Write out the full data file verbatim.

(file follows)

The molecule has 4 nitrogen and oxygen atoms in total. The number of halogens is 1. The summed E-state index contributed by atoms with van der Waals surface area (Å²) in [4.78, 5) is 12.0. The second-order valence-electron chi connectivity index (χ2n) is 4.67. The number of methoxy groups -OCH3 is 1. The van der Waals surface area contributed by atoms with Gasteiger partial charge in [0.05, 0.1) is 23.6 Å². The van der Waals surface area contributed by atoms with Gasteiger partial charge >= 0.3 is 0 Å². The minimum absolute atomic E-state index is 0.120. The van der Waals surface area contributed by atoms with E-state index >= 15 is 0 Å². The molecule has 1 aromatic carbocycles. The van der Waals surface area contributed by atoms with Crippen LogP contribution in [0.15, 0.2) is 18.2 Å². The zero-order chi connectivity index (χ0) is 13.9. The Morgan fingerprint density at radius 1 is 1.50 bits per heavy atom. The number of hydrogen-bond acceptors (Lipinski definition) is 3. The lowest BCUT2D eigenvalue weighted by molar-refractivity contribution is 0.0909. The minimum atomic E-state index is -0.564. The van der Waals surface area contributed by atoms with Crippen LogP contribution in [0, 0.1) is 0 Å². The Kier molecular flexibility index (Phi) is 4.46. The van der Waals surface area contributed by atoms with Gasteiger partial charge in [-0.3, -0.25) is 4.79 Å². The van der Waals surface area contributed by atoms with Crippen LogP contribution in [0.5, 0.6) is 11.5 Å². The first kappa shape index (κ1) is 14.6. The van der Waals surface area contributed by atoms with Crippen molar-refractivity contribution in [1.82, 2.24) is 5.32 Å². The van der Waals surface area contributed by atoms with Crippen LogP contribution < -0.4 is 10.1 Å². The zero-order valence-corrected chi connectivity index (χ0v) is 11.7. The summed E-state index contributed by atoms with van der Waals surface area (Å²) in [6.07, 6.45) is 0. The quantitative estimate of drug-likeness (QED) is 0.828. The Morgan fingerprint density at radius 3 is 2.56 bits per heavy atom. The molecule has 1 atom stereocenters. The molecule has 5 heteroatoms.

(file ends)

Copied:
The molecule has 4 nitrogen and oxygen atoms in total. The number of halogens is 1. The summed E-state index contributed by atoms with van der Waals surface area (Å²) in [4.78, 5) is 12.0. The second-order valence-electron chi connectivity index (χ2n) is 4.67. The number of methoxy groups -OCH3 is 1. The van der Waals surface area contributed by atoms with Gasteiger partial charge in [0.05, 0.1) is 23.6 Å². The van der Waals surface area contributed by atoms with Gasteiger partial charge >= 0.3 is 0 Å². The minimum absolute atomic E-state index is 0.120. The van der Waals surface area contributed by atoms with E-state index >= 15 is 0 Å². The molecule has 1 aromatic carbocycles. The van der Waals surface area contributed by atoms with Crippen LogP contribution in [0.15, 0.2) is 18.2 Å². The zero-order chi connectivity index (χ0) is 13.9. The Morgan fingerprint density at radius 1 is 1.50 bits per heavy atom. The number of hydrogen-bond acceptors (Lipinski definition) is 3. The lowest BCUT2D eigenvalue weighted by molar-refractivity contribution is 0.0909. The minimum atomic E-state index is -0.564. The van der Waals surface area contributed by atoms with Crippen LogP contribution in [0, 0.1) is 0 Å². The Kier molecular flexibility index (Phi) is 4.46. The van der Waals surface area contributed by atoms with Gasteiger partial charge in [-0.3, -0.25) is 4.79 Å². The van der Waals surface area contributed by atoms with Crippen LogP contribution in [0.5, 0.6) is 11.5 Å². The first kappa shape index (κ1) is 14.6. The van der Waals surface area contributed by atoms with Crippen molar-refractivity contribution in [1.82, 2.24) is 5.32 Å². The van der Waals surface area contributed by atoms with Crippen LogP contribution < -0.4 is 10.1 Å². The zero-order valence-corrected chi connectivity index (χ0v) is 11.7. The summed E-state index contributed by atoms with van der Waals surface area (Å²) in [6.07, 6.45) is 0. The quantitative estimate of drug-likeness (QED) is 0.828. The Morgan fingerprint density at radius 3 is 2.56 bits per heavy atom. The molecule has 1 atom stereocenters. The molecule has 5 heteroatoms.